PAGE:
How are agencies and advertisers planning cross-platform campaigns across connected TV, other OTT, digital video and traditional TV, without the benefit of unified measurement?
Even defining or delineating the media in order to coordinate planning across them “is a little challenging — there are gray areas,” acknowledged Jared Lake, VP, digital strategy at Ocean Media, during a panel at MediaPost’s recent TV & Video Insider Summit. The session was moderated by Kevin Moeller, head of media insights and analytics for PepsiCo NA.
“If it’s a video channel relatable to TV, like NBC.com, most clients understand that that falls into the [digital] swimming lane,” Lake said. “Where it gets murky is in social. We work with a lot of ecommerce and dot-com brands that tend to have a lot of in-house teams, so even if you’re running video on Facebook, there may be KPIs at the top of the funnel that you’re optimizing to, which often becomes a discussion point.”
“I think it’s about the media experience and understanding how to find the right context that’s delivered within the right content,” said Diana Bernstein, senior vice president, managing director, video investments for Havas Media. “Once we understand that, and how it relates to our audience, it’s figuring out which channels are going to make the connection we’re looking for. We look at everything in terms of video, and there are murky waters. But once you figure out the audience and what connects with them, figuring out the channels is a lot easier.”
But the challenge is magnified by the reality that the media ecosystem is changing so rapidly — just the number of new streaming platforms being launched means that it will be very different six months from now, never mind other changes, added Juan Badiola, NA-paid media lead planner for Electronic Arts.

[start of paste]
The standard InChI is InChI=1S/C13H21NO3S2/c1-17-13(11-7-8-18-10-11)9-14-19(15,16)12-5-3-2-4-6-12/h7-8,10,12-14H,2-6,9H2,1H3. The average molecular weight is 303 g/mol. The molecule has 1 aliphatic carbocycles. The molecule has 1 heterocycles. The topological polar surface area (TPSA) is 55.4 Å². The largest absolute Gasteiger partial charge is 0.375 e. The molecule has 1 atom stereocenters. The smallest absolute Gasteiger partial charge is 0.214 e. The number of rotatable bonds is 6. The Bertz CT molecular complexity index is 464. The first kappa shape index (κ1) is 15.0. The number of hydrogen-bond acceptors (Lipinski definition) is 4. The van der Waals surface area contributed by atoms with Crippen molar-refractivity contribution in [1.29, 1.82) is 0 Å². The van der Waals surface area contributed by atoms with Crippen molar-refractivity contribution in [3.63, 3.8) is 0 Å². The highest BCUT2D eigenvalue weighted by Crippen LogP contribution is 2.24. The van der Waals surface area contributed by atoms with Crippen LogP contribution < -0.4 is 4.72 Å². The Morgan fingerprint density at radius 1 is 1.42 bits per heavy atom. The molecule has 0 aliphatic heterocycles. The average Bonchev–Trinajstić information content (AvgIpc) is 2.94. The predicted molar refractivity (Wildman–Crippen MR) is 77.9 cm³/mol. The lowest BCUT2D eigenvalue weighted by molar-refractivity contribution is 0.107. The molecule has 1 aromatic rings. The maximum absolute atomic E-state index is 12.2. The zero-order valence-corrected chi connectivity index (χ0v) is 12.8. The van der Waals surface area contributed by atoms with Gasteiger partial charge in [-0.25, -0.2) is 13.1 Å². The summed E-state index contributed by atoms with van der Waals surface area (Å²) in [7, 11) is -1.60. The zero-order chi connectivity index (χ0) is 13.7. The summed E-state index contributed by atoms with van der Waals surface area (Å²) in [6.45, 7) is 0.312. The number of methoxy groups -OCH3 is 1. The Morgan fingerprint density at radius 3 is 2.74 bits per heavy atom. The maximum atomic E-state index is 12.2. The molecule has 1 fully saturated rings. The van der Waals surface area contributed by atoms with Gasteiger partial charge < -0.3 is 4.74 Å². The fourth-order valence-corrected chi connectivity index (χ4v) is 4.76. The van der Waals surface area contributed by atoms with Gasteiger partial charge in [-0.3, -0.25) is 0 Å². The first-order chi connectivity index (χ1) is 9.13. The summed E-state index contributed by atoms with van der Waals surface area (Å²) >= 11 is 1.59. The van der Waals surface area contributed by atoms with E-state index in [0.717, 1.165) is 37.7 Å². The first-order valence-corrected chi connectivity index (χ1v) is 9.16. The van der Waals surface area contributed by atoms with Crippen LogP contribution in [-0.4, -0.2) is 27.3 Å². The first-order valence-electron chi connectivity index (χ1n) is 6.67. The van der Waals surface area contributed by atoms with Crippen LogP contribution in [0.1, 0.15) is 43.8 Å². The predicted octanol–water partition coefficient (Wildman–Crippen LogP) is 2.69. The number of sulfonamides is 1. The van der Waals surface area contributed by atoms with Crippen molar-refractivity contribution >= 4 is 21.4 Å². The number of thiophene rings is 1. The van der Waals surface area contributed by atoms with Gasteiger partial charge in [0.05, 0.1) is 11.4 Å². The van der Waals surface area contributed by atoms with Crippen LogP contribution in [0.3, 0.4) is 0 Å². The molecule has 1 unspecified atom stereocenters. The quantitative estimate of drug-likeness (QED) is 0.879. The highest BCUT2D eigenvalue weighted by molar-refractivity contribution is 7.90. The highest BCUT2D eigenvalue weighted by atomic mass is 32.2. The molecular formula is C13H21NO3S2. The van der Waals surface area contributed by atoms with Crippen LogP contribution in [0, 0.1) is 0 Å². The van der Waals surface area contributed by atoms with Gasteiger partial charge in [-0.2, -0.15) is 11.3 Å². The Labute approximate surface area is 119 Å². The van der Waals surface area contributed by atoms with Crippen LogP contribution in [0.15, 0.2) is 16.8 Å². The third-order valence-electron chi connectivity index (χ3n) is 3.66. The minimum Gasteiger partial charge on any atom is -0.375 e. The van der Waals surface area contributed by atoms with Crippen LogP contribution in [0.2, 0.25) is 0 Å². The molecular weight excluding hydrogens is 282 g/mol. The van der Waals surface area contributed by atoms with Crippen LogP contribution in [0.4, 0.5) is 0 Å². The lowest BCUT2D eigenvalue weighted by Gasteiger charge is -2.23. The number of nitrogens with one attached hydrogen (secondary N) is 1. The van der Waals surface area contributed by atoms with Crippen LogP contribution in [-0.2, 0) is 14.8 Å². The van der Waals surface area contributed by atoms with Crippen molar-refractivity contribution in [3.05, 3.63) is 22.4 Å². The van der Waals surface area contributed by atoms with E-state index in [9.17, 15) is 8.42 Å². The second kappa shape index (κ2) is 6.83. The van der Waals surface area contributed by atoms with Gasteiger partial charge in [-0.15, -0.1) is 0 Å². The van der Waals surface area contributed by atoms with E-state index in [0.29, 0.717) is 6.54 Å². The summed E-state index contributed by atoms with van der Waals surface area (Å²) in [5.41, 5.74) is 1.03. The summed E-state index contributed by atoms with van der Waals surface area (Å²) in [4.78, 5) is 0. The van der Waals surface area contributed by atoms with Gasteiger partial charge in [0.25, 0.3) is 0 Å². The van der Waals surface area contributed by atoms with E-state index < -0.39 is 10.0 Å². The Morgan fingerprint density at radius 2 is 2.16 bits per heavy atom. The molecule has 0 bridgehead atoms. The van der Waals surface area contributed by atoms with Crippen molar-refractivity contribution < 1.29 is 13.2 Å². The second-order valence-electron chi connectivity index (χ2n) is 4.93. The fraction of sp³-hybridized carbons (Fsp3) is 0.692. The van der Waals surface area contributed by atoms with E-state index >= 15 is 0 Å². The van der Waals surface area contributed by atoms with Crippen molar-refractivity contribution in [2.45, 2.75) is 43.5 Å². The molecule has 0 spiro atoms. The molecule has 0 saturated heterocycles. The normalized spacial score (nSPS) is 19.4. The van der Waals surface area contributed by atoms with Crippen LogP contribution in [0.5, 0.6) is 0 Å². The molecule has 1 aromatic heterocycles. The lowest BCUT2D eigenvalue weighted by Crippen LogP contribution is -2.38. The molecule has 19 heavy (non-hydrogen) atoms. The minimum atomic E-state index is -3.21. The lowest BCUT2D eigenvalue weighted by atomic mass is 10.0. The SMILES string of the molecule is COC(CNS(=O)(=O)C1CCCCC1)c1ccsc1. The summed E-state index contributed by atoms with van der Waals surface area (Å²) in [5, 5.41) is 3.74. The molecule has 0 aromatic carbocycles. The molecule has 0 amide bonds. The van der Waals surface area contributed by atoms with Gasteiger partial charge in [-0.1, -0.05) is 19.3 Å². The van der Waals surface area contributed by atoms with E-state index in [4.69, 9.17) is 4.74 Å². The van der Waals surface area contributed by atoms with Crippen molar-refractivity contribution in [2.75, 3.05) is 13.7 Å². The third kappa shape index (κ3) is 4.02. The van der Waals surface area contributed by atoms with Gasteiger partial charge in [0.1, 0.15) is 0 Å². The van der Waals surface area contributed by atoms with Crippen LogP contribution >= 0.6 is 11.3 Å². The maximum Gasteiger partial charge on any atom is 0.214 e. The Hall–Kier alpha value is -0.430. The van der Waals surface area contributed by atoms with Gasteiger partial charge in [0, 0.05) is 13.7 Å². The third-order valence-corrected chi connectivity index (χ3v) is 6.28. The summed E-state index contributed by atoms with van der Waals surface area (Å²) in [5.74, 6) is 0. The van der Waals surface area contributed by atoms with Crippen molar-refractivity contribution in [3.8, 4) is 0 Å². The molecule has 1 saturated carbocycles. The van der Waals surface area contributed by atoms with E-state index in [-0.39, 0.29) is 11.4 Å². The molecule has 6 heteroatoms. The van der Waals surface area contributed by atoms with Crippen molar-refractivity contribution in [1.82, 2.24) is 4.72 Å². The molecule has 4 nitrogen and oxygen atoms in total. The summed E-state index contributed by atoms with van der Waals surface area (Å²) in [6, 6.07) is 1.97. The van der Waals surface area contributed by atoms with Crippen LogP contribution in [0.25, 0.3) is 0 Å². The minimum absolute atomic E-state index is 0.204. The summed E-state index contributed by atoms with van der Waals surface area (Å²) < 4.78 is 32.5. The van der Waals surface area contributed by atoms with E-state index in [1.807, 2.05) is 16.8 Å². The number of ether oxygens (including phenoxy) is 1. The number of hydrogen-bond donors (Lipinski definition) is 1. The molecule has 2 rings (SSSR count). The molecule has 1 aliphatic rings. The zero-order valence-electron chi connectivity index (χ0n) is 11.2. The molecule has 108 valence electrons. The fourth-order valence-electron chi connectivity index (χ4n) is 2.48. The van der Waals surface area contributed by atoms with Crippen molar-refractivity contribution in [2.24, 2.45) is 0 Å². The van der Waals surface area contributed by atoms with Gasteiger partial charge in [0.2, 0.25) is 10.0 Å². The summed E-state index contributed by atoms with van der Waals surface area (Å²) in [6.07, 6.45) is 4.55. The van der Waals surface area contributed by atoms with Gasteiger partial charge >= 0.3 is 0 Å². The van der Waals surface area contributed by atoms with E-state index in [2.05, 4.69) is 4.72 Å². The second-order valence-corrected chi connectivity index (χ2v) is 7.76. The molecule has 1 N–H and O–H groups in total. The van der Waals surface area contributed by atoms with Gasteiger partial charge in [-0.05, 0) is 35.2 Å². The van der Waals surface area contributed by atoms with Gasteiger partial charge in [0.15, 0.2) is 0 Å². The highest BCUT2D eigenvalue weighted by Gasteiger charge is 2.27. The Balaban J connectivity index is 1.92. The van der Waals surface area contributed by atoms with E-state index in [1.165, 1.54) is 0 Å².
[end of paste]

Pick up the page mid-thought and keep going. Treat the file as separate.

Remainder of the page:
He noted that even gaming platforms are becoming “channels,” pointing out that Fortnite, for example, has run promotions with superhero movies and band concerts.
Another challenge, of course, is achieving reach goals given declining traditional TV viewership — and now also in the face of those splashy new, non-ad supported streaming options that will vie for consumer viewing time.
“Advertisers and agencies are going to have to work harder to make the message resonate and reach people at the right time,” summed up Lake.
“It’s also about how we define efficiency,” said Bernstein. “I come out of traditional TV, using legacy CPMs for linear television. In using TV for mass reach, you get to a point where getting that incremental reach becomes costly. So while alternative screens and ways of reaching that audience might seem a bit less efficient, the question is how much budget goes against that higher-cost linear CPM in order to get that one incremental reach point that you could get instead through second and third screens.
“I think we need to continue to have that conversation with clients, and push them forward on that. Because time spent with ads on traditional TV will continue to decrease.” It might at some point become more efficient to switch some budget into another area and “put the pieces together to create something that moves product,” rather than “continue to hit the same audience in the linear bucket,” she said.
What role does each type of medium play in a campaign?